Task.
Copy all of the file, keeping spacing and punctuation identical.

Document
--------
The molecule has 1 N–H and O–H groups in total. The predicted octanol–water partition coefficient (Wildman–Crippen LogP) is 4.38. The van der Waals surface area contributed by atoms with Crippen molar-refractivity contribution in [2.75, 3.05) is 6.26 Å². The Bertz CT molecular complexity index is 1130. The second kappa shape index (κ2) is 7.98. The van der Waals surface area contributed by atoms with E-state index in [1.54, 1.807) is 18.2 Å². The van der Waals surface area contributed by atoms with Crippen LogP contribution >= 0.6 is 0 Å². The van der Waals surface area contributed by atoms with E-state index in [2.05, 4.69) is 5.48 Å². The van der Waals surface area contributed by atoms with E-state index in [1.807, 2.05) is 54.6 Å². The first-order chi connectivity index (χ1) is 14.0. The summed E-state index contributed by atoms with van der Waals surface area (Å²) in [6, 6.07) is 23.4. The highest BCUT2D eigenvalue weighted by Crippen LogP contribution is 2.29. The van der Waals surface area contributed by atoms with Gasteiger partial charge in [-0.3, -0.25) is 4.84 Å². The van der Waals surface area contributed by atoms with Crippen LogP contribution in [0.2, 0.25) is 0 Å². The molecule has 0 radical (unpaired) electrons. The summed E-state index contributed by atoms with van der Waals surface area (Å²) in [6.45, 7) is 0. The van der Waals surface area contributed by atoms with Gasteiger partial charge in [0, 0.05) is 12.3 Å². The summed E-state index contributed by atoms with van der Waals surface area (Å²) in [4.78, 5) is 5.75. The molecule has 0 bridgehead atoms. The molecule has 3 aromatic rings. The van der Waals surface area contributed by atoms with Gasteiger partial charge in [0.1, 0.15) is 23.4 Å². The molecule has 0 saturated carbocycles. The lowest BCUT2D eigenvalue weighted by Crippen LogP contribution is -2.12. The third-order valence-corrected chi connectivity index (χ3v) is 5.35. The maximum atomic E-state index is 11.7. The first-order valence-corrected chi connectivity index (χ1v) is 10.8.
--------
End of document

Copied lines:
The molecule has 1 N–H and O–H groups in total. The predicted octanol–water partition coefficient (Wildman–Crippen LogP) is 4.38. The van der Waals surface area contributed by atoms with Crippen molar-refractivity contribution in [2.75, 3.05) is 6.26 Å². The Bertz CT molecular complexity index is 1130. The second kappa shape index (κ2) is 7.98. The van der Waals surface area contributed by atoms with E-state index in [1.54, 1.807) is 18.2 Å². The van der Waals surface area contributed by atoms with Crippen LogP contribution >= 0.6 is 0 Å². The van der Waals surface area contributed by atoms with E-state index in [2.05, 4.69) is 5.48 Å². The van der Waals surface area contributed by atoms with E-state index in [1.807, 2.05) is 54.6 Å². The first-order chi connectivity index (χ1) is 14.0. The summed E-state index contributed by atoms with van der Waals surface area (Å²) in [6, 6.07) is 23.4. The highest BCUT2D eigenvalue weighted by Crippen LogP contribution is 2.29. The van der Waals surface area contributed by atoms with Gasteiger partial charge in [-0.3, -0.25) is 4.84 Å². The van der Waals surface area contributed by atoms with Crippen LogP contribution in [0.2, 0.25) is 0 Å². The molecule has 0 radical (unpaired) electrons. The summed E-state index contributed by atoms with van der Waals surface area (Å²) in [6.45, 7) is 0. The van der Waals surface area contributed by atoms with Gasteiger partial charge in [0, 0.05) is 12.3 Å². The summed E-state index contributed by atoms with van der Waals surface area (Å²) in [4.78, 5) is 5.75. The molecule has 0 bridgehead atoms. The molecule has 3 aromatic rings. The van der Waals surface area contributed by atoms with Gasteiger partial charge in [0.1, 0.15) is 23.4 Å². The molecule has 0 saturated carbocycles. The lowest BCUT2D eigenvalue weighted by Crippen LogP contribution is -2.12. The third-order valence-corrected chi connectivity index (χ3v) is 5.35. The maximum atomic E-state index is 11.7. The first-order valence-corrected chi connectivity index (χ1v) is 10.8.